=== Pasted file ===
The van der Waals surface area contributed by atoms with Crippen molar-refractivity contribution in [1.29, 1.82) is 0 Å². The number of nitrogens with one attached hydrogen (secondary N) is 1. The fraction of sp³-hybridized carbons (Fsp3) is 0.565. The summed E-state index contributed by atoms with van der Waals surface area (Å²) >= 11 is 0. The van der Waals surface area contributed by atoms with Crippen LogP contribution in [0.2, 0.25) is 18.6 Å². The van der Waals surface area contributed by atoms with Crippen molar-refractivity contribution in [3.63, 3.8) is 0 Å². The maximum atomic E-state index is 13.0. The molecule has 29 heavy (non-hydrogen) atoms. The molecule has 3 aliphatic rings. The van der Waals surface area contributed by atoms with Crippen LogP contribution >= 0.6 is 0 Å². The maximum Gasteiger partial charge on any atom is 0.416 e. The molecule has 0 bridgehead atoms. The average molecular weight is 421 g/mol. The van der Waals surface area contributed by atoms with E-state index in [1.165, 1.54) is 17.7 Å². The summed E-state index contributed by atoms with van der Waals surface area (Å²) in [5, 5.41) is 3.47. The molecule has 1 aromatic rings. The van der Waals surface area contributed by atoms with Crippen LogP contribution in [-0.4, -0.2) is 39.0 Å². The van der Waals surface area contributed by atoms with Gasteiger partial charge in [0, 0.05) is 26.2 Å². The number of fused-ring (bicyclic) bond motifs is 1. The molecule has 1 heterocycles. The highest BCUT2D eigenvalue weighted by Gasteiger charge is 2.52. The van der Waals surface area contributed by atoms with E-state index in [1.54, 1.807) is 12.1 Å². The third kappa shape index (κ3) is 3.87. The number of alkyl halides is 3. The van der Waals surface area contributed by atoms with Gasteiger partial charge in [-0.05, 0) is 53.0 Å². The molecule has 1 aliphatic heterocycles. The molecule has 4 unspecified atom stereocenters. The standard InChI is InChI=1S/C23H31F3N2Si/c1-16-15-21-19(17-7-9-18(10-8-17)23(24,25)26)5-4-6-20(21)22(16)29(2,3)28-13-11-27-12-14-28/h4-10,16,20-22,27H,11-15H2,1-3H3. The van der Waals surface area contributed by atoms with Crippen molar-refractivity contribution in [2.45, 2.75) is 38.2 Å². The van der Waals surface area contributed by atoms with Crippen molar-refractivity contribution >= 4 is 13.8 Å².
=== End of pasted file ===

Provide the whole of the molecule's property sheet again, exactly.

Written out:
The van der Waals surface area contributed by atoms with Crippen molar-refractivity contribution in [1.29, 1.82) is 0 Å². The number of nitrogens with one attached hydrogen (secondary N) is 1. The fraction of sp³-hybridized carbons (Fsp3) is 0.565. The summed E-state index contributed by atoms with van der Waals surface area (Å²) >= 11 is 0. The van der Waals surface area contributed by atoms with Crippen LogP contribution in [0.2, 0.25) is 18.6 Å². The van der Waals surface area contributed by atoms with Crippen molar-refractivity contribution in [3.63, 3.8) is 0 Å². The maximum atomic E-state index is 13.0. The molecule has 29 heavy (non-hydrogen) atoms. The molecule has 3 aliphatic rings. The van der Waals surface area contributed by atoms with Crippen LogP contribution >= 0.6 is 0 Å². The maximum Gasteiger partial charge on any atom is 0.416 e. The molecule has 0 bridgehead atoms. The average molecular weight is 421 g/mol. The van der Waals surface area contributed by atoms with E-state index in [1.165, 1.54) is 17.7 Å². The summed E-state index contributed by atoms with van der Waals surface area (Å²) in [5, 5.41) is 3.47. The molecule has 1 aromatic rings. The van der Waals surface area contributed by atoms with Crippen LogP contribution in [-0.4, -0.2) is 39.0 Å². The van der Waals surface area contributed by atoms with Gasteiger partial charge in [0, 0.05) is 26.2 Å². The number of fused-ring (bicyclic) bond motifs is 1. The molecule has 1 heterocycles. The highest BCUT2D eigenvalue weighted by Gasteiger charge is 2.52. The van der Waals surface area contributed by atoms with E-state index in [1.54, 1.807) is 12.1 Å². The third kappa shape index (κ3) is 3.87. The number of alkyl halides is 3. The van der Waals surface area contributed by atoms with Gasteiger partial charge in [-0.05, 0) is 53.0 Å². The molecule has 1 aliphatic heterocycles. The molecule has 4 unspecified atom stereocenters. The standard InChI is InChI=1S/C23H31F3N2Si/c1-16-15-21-19(17-7-9-18(10-8-17)23(24,25)26)5-4-6-20(21)22(16)29(2,3)28-13-11-27-12-14-28/h4-10,16,20-22,27H,11-15H2,1-3H3. The van der Waals surface area contributed by atoms with Crippen molar-refractivity contribution in [2.45, 2.75) is 38.2 Å². The van der Waals surface area contributed by atoms with Crippen molar-refractivity contribution >= 4 is 13.8 Å².